Trish turned her back on Ken and sank down next to Georgia, dabbing at her eyes. ‘They say it’s serious – but they reckon they’ve got it in time. God knows how long he’ll be in the theatre. Oh, he’s got to be all right.’ She sobbed on to Georgia’s shoulder.
‘Of course he’ll be all right. He’s in the best place, none better. He’ll be fine.’ Georgia uttered the stock platitudes, feeling completely helpless.
‘Shut up, Georgia, please.’ Trish groaned, studying the baby for the first time. ‘Who does he belong to?’
Georgia, knowing that Trish and Jed were desperate for children and had been saving for IVF, wasn’t sure that this was the right time to be indulging in substitute therapy, but went through the story of Sabrina and her bladder again.
Trish’s tear-stained face became wreathed in smiles. ‘He can’t be more than a few months old. Can I hold him?’
‘If you take him I think I’ll go and see if his mother is OK.’ Georgia passed the baby to Trish. ‘She’s been ages.’
The ladies’ cloakroom, with its harsh strip-lighting and putty-coloured walls, was deserted. Pushing open each cubicle door, Georgia frowned. How many loos were there in a hospital this size? She hadn’t actually seen which direction Sabrina had taken. She hurried back out into the waiting area. The floppy-haired boy had gone. Trish was cooing over the baby and Ken and Cecilia were holding hands. Georgia went to the reception desk.
‘You were here for Mr Thomas?’ The receptionist was less flustered now, having had her cigarette break and got her urgents and non-urgents satisfactorily sorted. ‘I believe he’s gone down to Theatre.’
‘Yes. Thanks. Actually, it’s about another patient.’
The receptionist looked suspiciously at Georgia. ‘How many did you come in with?’
‘Well, none actually. There was a girl called Sabrina Yates. I was sitting next to her. She’s got a baby – well, I’ve got it now. Has she gone in?’
The receptionist flicked patiently through the screen and shook her head. ‘No Yates. No Sabrina. No baby, dear. We always give babies priority.’ She leaned across the desk and peered at Trish whispering over the grubby bundle. ‘I expect she was waiting for someone too, dear. Give her a few more minutes. The nightclubs’ll be out at any time and it starts to get hectic, so I’d sit down if I were you.’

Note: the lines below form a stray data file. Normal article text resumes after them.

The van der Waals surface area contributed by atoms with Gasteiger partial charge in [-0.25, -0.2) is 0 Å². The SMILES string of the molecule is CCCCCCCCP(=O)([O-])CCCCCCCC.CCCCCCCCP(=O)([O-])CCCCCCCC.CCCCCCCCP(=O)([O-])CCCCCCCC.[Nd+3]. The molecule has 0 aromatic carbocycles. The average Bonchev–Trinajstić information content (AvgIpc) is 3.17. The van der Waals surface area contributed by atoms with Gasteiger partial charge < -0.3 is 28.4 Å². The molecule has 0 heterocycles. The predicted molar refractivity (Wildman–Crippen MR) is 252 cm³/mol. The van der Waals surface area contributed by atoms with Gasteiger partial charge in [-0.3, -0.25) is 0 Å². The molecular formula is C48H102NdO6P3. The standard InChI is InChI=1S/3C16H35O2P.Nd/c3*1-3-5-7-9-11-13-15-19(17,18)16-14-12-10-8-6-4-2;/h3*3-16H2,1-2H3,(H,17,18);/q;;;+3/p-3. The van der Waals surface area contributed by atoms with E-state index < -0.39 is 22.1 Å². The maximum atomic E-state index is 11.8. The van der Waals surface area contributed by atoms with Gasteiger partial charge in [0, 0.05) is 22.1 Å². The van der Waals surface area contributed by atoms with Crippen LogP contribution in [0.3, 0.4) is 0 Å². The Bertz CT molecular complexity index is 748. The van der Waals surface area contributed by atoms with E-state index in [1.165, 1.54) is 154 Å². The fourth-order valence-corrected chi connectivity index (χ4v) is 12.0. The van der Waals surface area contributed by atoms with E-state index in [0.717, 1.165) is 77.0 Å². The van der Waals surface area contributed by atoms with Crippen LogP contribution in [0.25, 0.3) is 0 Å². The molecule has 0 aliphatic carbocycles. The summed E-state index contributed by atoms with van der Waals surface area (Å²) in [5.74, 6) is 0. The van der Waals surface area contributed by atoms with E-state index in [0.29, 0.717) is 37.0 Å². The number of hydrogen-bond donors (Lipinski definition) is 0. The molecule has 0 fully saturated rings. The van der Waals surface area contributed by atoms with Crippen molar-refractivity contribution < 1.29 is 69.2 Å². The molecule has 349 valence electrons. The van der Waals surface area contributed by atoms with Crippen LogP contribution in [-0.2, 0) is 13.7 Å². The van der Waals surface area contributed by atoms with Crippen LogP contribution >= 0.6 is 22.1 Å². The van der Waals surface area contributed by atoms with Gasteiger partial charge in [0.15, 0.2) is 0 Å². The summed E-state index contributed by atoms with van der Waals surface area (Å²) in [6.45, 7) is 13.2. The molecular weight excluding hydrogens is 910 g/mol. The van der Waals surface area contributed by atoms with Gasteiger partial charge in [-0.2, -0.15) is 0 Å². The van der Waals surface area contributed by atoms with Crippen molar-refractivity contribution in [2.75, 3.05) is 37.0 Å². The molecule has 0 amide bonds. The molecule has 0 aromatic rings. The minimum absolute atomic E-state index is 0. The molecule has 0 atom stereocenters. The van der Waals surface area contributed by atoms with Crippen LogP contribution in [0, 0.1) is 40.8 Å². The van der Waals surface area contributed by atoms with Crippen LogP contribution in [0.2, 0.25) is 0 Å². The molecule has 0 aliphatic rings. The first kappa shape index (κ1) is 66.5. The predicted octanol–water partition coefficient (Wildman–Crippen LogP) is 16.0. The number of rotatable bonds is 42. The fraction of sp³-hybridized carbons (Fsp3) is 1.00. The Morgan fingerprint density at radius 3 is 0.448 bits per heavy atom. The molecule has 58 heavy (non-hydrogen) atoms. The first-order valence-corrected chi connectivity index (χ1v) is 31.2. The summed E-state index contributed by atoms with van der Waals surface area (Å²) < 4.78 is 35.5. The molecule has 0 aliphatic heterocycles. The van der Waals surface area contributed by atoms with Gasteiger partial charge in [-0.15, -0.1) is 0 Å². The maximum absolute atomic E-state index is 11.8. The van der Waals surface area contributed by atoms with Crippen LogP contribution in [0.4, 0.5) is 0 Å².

Georgia, buffeted by a throng of girls in skin-tight Lycra and heavy make-up dragging a comatose boy with a bloody nose, fought her way back to Trish, Ken, and Cecilia. ‘Are you still all right here?’
‘Fine.’ Cecilia crossed shapely legs. ‘Have you found the mother?’
Georgia shook her head. ‘Not yet. Are you OK with the baby a bit longer, Trish?’
Trish gave a weak smile, her eyes bright with tears. ‘Yeah. It keeps my mind off Jed. Take as long as you like – we’ll probably be here all night.’
She sincerely hoped not. Cecilia would never last until morning without her Estée Lauder night cream. They’d have to send out for emergency supplies.
Georgia rushed past the cubicles where ever-cheerful nurses and one harassed doctor were zooming in and out, past the snaking queue for X-ray, and into a quieter complex of dimly-lit corridors.
She was beginning to have serious doubts about Sabrina Yates. What had she looked like? Young, with unkempt black-rooted blonde hair, faded jeans, and a pink cardigan, was all Georgia could recall. And she hadn’t had a coat. On one of the coldest nights of the year, Sabrina Yates hadn’t had a coat … Oh, God! Georgia clapped a hand to her mouth. Did that mean she’d wandered into the hospital on the off-chance, looking for somewhere to leave the baby? Was that why she’d disappeared? Surely she hadn’t simply abandoned it?
The doors at the end of the corridor crashed open and a trolley, liberally hung with drips and attachments, made a Grand Prix entrance.
‘You shouldn’t be down here.’ The porter who was steering glared at Georgia. ‘This is off-limits. Emergency theatre only. Go back to Admissions.’
‘Is there a cloakroom?’ Georgia pressed herself back against the wall, trying not to look at the wired-up heap on the trolley. ‘Apart from the one in Reception?’
‘Outside X-ray.’ The porter bringing up the rear hissed over his shoulder, ‘But it’s for patients only.’
The trolley crashed like a ghost train through the second set of swing doors, and shakily Georgia retraced her steps. The overpowering smell of antiseptic and fear was choking her. Somewhere in this labyrinth Jed was being operated on. Somewhere – please God – Sabrina Yates was waiting to be reunited with her baby.
The cloakroom in the X-ray department was far busier than its reception counterpart. Perhaps X-rays made people nervous. All eyes were riveted on Georgia in her zinging orange frock. Ignoring the interest, she tiptoed up to each cubicle, peering in as the doors opened, trying not to look like a voyeur. Sabrina wasn’t there.